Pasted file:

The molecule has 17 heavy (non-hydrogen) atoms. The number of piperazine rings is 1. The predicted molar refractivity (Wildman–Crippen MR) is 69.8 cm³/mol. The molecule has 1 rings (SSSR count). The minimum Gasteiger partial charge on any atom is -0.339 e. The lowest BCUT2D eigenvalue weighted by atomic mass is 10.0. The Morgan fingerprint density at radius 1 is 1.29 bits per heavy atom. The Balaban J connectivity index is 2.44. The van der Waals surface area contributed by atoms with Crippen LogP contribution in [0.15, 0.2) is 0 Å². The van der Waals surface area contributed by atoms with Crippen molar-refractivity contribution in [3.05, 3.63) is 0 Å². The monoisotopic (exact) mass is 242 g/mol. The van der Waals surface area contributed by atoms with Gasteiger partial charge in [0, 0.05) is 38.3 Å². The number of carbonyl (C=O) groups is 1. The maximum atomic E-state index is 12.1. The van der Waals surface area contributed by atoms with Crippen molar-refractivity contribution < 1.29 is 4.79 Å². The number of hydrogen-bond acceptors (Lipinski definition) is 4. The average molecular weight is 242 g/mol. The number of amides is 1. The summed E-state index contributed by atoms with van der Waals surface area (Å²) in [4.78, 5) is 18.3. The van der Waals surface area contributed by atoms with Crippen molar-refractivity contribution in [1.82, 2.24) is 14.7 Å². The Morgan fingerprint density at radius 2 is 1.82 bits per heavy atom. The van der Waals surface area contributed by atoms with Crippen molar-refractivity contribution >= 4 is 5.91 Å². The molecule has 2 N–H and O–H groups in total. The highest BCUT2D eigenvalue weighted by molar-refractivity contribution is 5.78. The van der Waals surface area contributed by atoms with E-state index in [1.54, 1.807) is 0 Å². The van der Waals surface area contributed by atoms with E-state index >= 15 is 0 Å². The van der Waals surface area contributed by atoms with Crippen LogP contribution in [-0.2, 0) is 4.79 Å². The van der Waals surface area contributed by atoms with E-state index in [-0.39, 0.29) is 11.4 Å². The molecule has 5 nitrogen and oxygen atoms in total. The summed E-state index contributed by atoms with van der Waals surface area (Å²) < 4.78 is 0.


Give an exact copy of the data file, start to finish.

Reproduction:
The molecule has 17 heavy (non-hydrogen) atoms. The number of piperazine rings is 1. The predicted molar refractivity (Wildman–Crippen MR) is 69.8 cm³/mol. The molecule has 1 rings (SSSR count). The minimum Gasteiger partial charge on any atom is -0.339 e. The lowest BCUT2D eigenvalue weighted by atomic mass is 10.0. The Morgan fingerprint density at radius 1 is 1.29 bits per heavy atom. The Balaban J connectivity index is 2.44. The van der Waals surface area contributed by atoms with Crippen LogP contribution in [0.15, 0.2) is 0 Å². The van der Waals surface area contributed by atoms with Crippen molar-refractivity contribution in [3.05, 3.63) is 0 Å². The monoisotopic (exact) mass is 242 g/mol. The van der Waals surface area contributed by atoms with Gasteiger partial charge in [0, 0.05) is 38.3 Å². The number of carbonyl (C=O) groups is 1. The maximum atomic E-state index is 12.1. The van der Waals surface area contributed by atoms with Crippen molar-refractivity contribution < 1.29 is 4.79 Å². The number of hydrogen-bond acceptors (Lipinski definition) is 4. The average molecular weight is 242 g/mol. The number of amides is 1. The summed E-state index contributed by atoms with van der Waals surface area (Å²) in [4.78, 5) is 18.3. The van der Waals surface area contributed by atoms with Crippen molar-refractivity contribution in [1.82, 2.24) is 14.7 Å². The Morgan fingerprint density at radius 2 is 1.82 bits per heavy atom. The van der Waals surface area contributed by atoms with Crippen molar-refractivity contribution >= 4 is 5.91 Å². The molecule has 2 N–H and O–H groups in total. The highest BCUT2D eigenvalue weighted by molar-refractivity contribution is 5.78. The van der Waals surface area contributed by atoms with E-state index in [1.54, 1.807) is 0 Å². The van der Waals surface area contributed by atoms with E-state index >= 15 is 0 Å². The van der Waals surface area contributed by atoms with Crippen LogP contribution in [-0.2, 0) is 4.79 Å². The van der Waals surface area contributed by atoms with E-state index in [-0.39, 0.29) is 11.4 Å². The molecule has 5 nitrogen and oxygen atoms in total. The summed E-state index contributed by atoms with van der Waals surface area (Å²) < 4.78 is 0.